Walking In The Air

So, before Christmas, we took the kids to the National Concert Hall to see ‘The Snowman’. It was a great show, with the half-hour film as the main event, but also featuring the Spotlight Stage School doing some excellent renditions of Disney tunes – although there were a few strange choices, given the range they had to choose from. There was also some carol singing (including a couple where the audience had to do the singing in true karaoke style) and a flying – or rather ‘cycling’ – visit from Santa Claus.Snowman-Raymond Briggs

Watching the film again after all those years, I was struck not only by Raymond Briggs’ lovely story, but also the gorgeous animation, directed by Dianne Jackson. In these days of computer-generated animation, it’s hard to appreciate just how challenging a film like that would be to make. The sheer drawing technique involved in the flowing backgrounds, changing perspectives and the naturalistic rendering took my breath away when I first saw ‘The Snowman’ onscreen.

Seeing the film again, this time accompanied by the live orchestra, brought it to life once more. It was a joy to witness. Briggs’ work and the characters he creates have always had a piercing simplicity. If you ever want to see a funnier, but far more haunting example of his work adapted for film, you should check out ‘When the Wind Blows’. Storytelling at its best, but Disney it definitely ain’t.

On a brief negative note, I was disappointed to discover that neither Raymond Briggs’ nor Dianne Jackson’s names appeared anywhere in the programme for the concert. A shocking omission.

I’ve also just finished Tim Hamilton’s comic adaptation of Ray Bradbury’s ‘Fahrenheit 451’. I went through a real Bradbury phase for a while (I had a lot of book phases) and Hamilton’s comic version of this classic book does it justice. Fahrenheit451This is a thoughtful work with dark, dramatic undertones about a man whose job it is to burn books because they are considered a danger to the state. It’s about how he starts questioning what he’s doing, and how those doubts put his own life in danger. And those questions about where culture is going are just as relevant now, as they were in the 1950’s.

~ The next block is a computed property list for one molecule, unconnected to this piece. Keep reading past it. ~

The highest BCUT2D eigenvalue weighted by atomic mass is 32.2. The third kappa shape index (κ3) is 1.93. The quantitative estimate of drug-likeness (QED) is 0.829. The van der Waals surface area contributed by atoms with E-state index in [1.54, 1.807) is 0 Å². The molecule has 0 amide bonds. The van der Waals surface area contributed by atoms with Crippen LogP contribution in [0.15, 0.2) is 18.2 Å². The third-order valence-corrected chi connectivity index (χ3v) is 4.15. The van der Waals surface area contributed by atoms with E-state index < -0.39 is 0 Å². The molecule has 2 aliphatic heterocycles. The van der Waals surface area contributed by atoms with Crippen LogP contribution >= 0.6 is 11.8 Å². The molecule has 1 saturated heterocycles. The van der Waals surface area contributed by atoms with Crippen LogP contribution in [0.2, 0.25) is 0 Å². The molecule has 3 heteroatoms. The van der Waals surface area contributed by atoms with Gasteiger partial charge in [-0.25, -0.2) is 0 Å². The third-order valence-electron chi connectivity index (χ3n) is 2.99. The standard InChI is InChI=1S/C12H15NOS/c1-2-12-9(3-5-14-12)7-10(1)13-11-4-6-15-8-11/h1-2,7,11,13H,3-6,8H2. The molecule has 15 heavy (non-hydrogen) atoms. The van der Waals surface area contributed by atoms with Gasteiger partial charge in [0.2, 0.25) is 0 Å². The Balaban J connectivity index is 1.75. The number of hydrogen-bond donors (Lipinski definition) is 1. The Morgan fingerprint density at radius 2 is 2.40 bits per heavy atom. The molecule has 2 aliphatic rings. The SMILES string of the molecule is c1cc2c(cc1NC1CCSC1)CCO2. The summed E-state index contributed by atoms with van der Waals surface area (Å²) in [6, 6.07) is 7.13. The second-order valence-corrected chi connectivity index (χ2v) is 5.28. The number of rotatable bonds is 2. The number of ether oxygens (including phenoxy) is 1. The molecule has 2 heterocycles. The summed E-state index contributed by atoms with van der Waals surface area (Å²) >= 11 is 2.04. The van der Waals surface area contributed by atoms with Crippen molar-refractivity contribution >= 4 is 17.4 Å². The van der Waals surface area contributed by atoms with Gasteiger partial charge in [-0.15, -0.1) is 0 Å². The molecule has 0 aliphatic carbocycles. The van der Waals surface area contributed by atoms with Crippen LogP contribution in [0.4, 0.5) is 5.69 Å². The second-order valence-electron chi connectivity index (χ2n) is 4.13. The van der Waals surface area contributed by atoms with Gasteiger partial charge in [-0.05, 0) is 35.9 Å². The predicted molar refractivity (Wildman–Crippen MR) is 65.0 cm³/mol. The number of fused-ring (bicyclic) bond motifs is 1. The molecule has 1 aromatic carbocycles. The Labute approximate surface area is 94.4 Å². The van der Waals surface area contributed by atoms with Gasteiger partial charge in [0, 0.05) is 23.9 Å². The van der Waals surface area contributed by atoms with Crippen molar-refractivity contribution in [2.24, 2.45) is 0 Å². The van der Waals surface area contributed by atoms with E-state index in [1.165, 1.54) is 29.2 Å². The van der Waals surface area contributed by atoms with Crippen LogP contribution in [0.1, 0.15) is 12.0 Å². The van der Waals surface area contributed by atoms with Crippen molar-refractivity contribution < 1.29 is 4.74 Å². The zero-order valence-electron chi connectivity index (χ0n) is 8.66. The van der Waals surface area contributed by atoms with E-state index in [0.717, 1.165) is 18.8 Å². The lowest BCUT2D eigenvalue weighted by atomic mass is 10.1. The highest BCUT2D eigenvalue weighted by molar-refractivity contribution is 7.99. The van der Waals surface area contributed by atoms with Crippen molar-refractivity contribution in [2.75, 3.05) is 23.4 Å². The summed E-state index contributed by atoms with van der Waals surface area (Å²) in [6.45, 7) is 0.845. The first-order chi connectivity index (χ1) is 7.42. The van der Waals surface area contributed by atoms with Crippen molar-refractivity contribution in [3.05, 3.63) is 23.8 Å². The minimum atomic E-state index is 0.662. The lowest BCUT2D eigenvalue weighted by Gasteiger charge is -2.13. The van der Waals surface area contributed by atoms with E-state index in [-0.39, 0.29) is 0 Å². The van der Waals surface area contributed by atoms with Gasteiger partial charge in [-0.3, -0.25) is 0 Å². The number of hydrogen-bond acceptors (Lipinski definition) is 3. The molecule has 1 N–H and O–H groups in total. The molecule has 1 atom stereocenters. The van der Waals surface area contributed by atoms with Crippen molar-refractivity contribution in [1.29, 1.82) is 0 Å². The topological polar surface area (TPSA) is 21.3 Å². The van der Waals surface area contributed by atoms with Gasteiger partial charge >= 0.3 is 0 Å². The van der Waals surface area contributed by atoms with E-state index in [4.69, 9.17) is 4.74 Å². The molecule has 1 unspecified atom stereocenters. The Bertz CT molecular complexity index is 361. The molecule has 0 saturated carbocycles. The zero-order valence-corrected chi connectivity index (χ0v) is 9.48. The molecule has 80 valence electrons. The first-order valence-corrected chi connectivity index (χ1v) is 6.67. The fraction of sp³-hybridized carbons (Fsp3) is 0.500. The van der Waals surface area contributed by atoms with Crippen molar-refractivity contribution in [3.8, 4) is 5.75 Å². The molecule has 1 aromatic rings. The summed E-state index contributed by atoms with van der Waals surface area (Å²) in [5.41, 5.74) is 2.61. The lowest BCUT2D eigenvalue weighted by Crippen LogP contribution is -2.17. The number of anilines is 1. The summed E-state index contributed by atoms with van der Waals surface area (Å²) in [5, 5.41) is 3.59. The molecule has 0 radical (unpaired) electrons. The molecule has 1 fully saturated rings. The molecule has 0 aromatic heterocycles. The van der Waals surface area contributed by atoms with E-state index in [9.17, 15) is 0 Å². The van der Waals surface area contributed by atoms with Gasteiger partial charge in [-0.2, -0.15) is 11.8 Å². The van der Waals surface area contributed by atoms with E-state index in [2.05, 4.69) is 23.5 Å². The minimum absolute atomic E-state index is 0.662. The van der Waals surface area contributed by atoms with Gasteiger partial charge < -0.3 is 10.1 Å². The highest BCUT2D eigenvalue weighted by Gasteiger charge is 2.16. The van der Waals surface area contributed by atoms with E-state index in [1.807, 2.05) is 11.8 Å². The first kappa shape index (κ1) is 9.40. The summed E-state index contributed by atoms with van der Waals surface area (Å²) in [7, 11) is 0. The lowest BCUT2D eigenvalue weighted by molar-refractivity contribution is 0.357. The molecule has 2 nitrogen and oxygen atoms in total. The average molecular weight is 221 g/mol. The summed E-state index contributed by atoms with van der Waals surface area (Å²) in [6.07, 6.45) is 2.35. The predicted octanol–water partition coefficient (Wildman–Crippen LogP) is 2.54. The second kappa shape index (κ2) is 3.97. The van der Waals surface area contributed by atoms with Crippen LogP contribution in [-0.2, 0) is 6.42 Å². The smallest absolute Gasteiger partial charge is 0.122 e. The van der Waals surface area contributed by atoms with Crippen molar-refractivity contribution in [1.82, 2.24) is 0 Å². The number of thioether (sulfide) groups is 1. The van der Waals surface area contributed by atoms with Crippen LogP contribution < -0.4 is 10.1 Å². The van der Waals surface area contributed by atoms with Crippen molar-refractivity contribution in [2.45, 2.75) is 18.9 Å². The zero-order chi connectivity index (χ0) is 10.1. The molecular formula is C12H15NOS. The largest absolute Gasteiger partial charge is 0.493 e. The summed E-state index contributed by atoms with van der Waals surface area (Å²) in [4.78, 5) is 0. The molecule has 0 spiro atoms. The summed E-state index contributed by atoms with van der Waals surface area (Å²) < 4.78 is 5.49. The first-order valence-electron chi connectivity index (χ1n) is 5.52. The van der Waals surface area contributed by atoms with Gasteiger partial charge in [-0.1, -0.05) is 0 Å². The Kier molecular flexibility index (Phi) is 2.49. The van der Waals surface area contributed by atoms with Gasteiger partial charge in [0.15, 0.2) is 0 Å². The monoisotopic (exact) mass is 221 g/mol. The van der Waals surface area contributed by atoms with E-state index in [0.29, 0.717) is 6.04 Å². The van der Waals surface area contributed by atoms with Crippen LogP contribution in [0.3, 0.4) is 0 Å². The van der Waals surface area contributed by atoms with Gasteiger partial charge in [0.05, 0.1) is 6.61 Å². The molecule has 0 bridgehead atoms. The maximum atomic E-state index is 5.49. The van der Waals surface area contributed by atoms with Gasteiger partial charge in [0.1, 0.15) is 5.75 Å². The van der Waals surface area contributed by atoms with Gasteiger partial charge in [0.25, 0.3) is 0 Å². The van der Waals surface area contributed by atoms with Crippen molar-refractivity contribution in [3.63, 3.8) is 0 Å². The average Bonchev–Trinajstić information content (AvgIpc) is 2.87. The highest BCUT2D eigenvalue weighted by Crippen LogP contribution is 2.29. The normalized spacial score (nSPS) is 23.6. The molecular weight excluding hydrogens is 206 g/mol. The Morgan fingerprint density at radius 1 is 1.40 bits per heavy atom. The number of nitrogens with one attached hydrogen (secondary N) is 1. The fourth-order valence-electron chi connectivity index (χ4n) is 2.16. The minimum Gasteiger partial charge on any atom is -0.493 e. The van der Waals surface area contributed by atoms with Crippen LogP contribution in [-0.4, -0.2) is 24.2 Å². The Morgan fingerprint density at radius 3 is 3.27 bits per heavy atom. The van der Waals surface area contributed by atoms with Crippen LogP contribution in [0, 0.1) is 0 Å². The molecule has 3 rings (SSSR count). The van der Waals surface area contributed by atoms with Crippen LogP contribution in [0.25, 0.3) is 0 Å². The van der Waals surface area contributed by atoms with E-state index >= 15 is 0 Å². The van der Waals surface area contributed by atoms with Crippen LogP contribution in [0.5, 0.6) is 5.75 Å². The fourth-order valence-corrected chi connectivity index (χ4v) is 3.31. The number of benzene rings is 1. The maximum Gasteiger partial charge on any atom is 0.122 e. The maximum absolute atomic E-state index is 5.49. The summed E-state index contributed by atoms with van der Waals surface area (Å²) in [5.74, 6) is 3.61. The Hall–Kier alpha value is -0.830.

Like all good sci-fi (and Bradbury has written across many genres), he questioned what kind of future we would end up in, if we continued along our present paths. Hamilton’s stark, brusque style of artwork suits the story really well. It’s a little bit ‘tell, don’t show’ for a comic adaptation, but well worth a read. For a rather more violent, stylized and Matrix-style (but still fun and thought-provoking) take on the story, check out ‘Equilbrium’, starring Christian Bale.

Crash-JG BallardI’m in the middle of reading ‘Crash’ by JG Ballard. Definitely not for younger readers, or anybody with a delicate disposition or a weak stomach . . . or just about anyone of a vaguely uptight nature. But it is great, compelling writing from one of the masters in our field. Made into an eerie but engrossing film by David Cronenburg back in the 90’s, its themes of mankind’s obsession with and bonding with technology and how it affects relationships are, like Bradbury’s, all the more relevant today.